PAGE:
Abstract

Dynein is a motor protein complex that transports various types of intracellular cargos from the cell periphery towards the cell center. Dynein mutations are linked to several neurodegenerative diseases, including Charcot-Marie-Tooth disease (CMT). A mouse model of CMT was generated with a knock-in H304R dynein allele. This mutation at position 304 corresponds to the H306R mutation found in humans that can cause CMT. Here, a behavioral test was developed to study the onset and progression of CMT symptoms in these mice. In the tail suspension test, mice were suspended briefly by their tails and the posture of their hind limbs was scored. Wildtype mice spread their hind limbs outwards in a characteristic splayed posture, whereas heterozygous and homozygous mutants display abnormal phenotypes. In further investigation, the neuromuscular junctions of these mice were analyzed in order to understand the histological effects of the mutation and how the potential differences could result in the behavioral effects observed. The extent of neuromuscular junction innervation was examined along with the size and complexity of the neuromuscular junctions themselves through multiple criteria. This, when combined with the effects observed during the tail suspension behavioral test, seeks to establish the H304R mutant mouse as a successful model for CMT.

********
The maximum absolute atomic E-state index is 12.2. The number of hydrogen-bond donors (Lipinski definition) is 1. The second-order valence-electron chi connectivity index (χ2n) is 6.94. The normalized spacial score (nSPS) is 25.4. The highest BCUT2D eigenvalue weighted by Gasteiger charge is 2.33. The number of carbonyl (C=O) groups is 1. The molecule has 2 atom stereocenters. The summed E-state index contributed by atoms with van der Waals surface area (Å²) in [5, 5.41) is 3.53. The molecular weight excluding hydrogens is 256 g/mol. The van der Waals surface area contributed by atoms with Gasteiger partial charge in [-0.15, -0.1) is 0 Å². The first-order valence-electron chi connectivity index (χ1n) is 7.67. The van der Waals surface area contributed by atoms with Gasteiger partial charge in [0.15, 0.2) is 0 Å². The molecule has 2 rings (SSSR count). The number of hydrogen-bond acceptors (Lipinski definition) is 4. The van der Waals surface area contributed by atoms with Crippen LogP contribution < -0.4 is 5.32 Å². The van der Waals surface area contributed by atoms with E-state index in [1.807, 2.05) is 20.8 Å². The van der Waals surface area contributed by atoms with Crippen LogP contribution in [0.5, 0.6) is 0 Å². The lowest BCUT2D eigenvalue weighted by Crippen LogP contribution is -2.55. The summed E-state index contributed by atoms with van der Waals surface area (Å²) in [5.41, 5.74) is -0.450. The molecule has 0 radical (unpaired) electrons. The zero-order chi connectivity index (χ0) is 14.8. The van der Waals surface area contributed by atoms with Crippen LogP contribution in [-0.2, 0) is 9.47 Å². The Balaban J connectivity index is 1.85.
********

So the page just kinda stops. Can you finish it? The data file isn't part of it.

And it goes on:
Notes

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Thesis Completion

2015

Semester

Spring

Advisor

King, Stephen J.

Degree

Bachelor of Science (B.S.)

College

College of Medicine

Department

Biomedical Sciences

Degree Program

Biotechnology

Subjects

Dissertations, Academic -- Medicine; Medicine -- Dissertations, Academic

Format

PDF

Identifier

CFH0004738

Language

English

Access Status

Open Access

Length of Campus-only Access

1 year

Document Type

Honors in the Major Thesis

Included in

Biotechnology Commons

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